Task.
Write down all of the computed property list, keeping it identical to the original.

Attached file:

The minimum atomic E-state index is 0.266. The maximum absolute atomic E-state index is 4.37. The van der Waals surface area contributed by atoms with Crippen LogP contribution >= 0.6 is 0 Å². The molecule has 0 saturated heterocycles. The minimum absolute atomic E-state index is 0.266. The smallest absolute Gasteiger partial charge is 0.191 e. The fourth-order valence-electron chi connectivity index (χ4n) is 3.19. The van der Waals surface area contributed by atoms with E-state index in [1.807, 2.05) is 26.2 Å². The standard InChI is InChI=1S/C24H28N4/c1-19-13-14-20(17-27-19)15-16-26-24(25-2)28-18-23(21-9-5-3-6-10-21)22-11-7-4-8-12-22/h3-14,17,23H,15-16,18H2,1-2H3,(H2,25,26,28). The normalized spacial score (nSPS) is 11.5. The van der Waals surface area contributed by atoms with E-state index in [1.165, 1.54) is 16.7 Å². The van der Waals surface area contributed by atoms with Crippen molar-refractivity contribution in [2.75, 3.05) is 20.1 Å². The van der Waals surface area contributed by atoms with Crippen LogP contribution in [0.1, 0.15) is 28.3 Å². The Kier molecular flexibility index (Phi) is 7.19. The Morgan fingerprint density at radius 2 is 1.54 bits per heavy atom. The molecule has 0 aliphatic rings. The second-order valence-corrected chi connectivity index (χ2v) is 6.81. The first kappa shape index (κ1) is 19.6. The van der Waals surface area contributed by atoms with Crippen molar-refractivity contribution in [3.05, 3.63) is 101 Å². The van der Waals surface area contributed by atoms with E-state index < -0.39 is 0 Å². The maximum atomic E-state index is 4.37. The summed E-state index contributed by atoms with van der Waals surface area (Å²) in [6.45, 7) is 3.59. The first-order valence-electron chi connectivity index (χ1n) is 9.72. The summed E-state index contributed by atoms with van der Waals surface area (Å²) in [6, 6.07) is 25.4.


The minimum atomic E-state index is 0.266. The maximum absolute atomic E-state index is 4.37. The van der Waals surface area contributed by atoms with Crippen LogP contribution >= 0.6 is 0 Å². The molecule has 0 saturated heterocycles. The minimum absolute atomic E-state index is 0.266. The smallest absolute Gasteiger partial charge is 0.191 e. The fourth-order valence-electron chi connectivity index (χ4n) is 3.19. The van der Waals surface area contributed by atoms with E-state index in [1.807, 2.05) is 26.2 Å². The standard InChI is InChI=1S/C24H28N4/c1-19-13-14-20(17-27-19)15-16-26-24(25-2)28-18-23(21-9-5-3-6-10-21)22-11-7-4-8-12-22/h3-14,17,23H,15-16,18H2,1-2H3,(H2,25,26,28). The normalized spacial score (nSPS) is 11.5. The van der Waals surface area contributed by atoms with E-state index in [1.165, 1.54) is 16.7 Å². The van der Waals surface area contributed by atoms with Crippen molar-refractivity contribution in [2.75, 3.05) is 20.1 Å². The van der Waals surface area contributed by atoms with Crippen LogP contribution in [0.1, 0.15) is 28.3 Å². The Kier molecular flexibility index (Phi) is 7.19. The Morgan fingerprint density at radius 2 is 1.54 bits per heavy atom. The molecule has 0 aliphatic rings. The second-order valence-corrected chi connectivity index (χ2v) is 6.81. The first kappa shape index (κ1) is 19.6. The van der Waals surface area contributed by atoms with Crippen molar-refractivity contribution in [3.05, 3.63) is 101 Å². The van der Waals surface area contributed by atoms with E-state index < -0.39 is 0 Å². The maximum atomic E-state index is 4.37. The summed E-state index contributed by atoms with van der Waals surface area (Å²) in [6.45, 7) is 3.59. The first-order valence-electron chi connectivity index (χ1n) is 9.72. The summed E-state index contributed by atoms with van der Waals surface area (Å²) in [6, 6.07) is 25.4.